When digital media arrived on the scene, many branding advertisers, especially those who were wedded to TV, either ignored it, conducted small scale tests, or only used it as a complement to or replacement for their direct mail and related sales and promotional activities. Such advertisers preferred the sight/sound/motion presentations that only TV offered, so the vast bulk of their primary branding remained on television. Gradually, this began to change as concerns arose about TV’s ability to deliver short term reach, due to the much ballyhooed flight of viewers to digital, as well as heightened commercial zapping rates, rating fragmentation, etc. Perhaps stimulated by the extended financial recession that began in 2008, advertisers began to spend more of their branding dollars on digital platforms, particularly those offering video content that could support TV-style ads that could be lifted as-is from television and placed in pre- or mid-roll positions in digital video presentations.
Now, major digital entities such as YouTube and Amazon are ramping up their plans to create original programming that can accommodate TV branding campaigns, while offering superior audience targeting and, for what it is worth, interactive capabilities. Although this has stimulated interest, digital media has been found to have many problems (which have been noted elsewhere in this edition), and the flight of TV viewers has proven to be vastly overstated.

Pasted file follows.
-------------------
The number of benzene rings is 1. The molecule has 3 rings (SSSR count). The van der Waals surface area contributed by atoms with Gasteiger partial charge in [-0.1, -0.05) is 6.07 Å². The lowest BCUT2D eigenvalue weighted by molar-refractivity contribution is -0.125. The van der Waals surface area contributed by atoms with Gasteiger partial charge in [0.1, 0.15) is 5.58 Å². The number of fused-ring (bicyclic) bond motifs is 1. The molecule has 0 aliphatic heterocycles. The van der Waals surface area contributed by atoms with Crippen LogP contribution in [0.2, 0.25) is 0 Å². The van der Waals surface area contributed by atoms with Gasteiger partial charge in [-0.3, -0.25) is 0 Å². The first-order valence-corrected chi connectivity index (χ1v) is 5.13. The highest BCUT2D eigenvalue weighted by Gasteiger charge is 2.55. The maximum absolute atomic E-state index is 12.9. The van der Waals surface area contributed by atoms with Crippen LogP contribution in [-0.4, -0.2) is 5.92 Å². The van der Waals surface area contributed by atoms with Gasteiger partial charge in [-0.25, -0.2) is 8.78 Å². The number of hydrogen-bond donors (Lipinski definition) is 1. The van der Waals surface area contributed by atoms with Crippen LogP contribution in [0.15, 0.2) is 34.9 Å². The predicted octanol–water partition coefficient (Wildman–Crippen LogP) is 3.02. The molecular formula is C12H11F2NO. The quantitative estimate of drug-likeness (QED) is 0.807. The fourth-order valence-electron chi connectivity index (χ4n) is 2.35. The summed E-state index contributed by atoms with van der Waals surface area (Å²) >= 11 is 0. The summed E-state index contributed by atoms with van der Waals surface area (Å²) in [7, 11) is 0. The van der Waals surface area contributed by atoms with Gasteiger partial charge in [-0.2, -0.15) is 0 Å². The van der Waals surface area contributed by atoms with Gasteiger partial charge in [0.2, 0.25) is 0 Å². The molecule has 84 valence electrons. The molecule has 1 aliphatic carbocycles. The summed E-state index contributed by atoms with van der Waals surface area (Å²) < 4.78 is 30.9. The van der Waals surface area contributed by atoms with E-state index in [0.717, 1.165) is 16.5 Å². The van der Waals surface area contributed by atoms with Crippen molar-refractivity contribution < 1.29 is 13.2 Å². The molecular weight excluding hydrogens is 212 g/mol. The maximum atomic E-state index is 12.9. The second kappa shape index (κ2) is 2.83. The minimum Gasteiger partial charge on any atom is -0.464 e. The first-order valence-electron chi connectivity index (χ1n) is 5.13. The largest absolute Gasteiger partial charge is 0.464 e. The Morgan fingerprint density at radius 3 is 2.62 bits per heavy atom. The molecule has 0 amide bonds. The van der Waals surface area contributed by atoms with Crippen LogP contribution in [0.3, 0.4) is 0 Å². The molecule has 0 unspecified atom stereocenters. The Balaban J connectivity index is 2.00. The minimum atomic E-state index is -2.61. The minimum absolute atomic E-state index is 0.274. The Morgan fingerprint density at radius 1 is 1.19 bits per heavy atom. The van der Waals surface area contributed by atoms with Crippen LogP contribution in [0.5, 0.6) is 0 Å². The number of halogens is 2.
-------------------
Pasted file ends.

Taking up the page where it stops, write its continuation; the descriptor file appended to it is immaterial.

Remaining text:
Outsiders frequently think that the best way to evaluate media is to use “data” to define a campaign’s target and go with the platform that features the highest concentration of targeted consumers in its audience. It’s not as simple as that. Most branding advertisers already know pretty well which demos, product user groups and consumer mindsets they are targeting with their product or brand positioning strategies and commercial executions. However, in the case of digital video metrics, they don’t know how to define “opportunity to see,” let alone what the result of an “exposure” might mean in relation to its linear TV counterpart. This issue is just starting to be addressed, almost two decades after digital media became an option for advertisers. Obviously, it’s much needed and much overdue.